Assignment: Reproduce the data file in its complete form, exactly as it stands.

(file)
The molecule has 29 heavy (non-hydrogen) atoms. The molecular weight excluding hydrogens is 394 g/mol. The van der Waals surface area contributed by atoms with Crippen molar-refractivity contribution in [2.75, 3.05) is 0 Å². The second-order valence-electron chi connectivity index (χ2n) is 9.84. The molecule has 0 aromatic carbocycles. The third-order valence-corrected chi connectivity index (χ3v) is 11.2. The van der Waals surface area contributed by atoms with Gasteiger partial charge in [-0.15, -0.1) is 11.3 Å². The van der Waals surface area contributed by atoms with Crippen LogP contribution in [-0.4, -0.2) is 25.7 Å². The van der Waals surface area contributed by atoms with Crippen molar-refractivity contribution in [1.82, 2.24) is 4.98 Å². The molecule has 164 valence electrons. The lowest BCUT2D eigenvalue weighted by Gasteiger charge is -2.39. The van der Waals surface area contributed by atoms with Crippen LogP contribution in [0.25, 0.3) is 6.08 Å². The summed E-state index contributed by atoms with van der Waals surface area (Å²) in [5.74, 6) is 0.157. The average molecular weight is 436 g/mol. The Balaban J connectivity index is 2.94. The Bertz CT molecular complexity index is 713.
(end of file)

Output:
The molecule has 29 heavy (non-hydrogen) atoms. The molecular weight excluding hydrogens is 394 g/mol. The van der Waals surface area contributed by atoms with Crippen molar-refractivity contribution in [2.75, 3.05) is 0 Å². The second-order valence-electron chi connectivity index (χ2n) is 9.84. The molecule has 0 aromatic carbocycles. The third-order valence-corrected chi connectivity index (χ3v) is 11.2. The van der Waals surface area contributed by atoms with Gasteiger partial charge in [-0.15, -0.1) is 11.3 Å². The van der Waals surface area contributed by atoms with Crippen LogP contribution in [-0.4, -0.2) is 25.7 Å². The van der Waals surface area contributed by atoms with Crippen molar-refractivity contribution in [1.82, 2.24) is 4.98 Å². The molecule has 164 valence electrons. The lowest BCUT2D eigenvalue weighted by Gasteiger charge is -2.39. The van der Waals surface area contributed by atoms with Crippen LogP contribution in [0.25, 0.3) is 6.08 Å². The summed E-state index contributed by atoms with van der Waals surface area (Å²) in [5.74, 6) is 0.157. The average molecular weight is 436 g/mol. The Balaban J connectivity index is 2.94. The Bertz CT molecular complexity index is 713.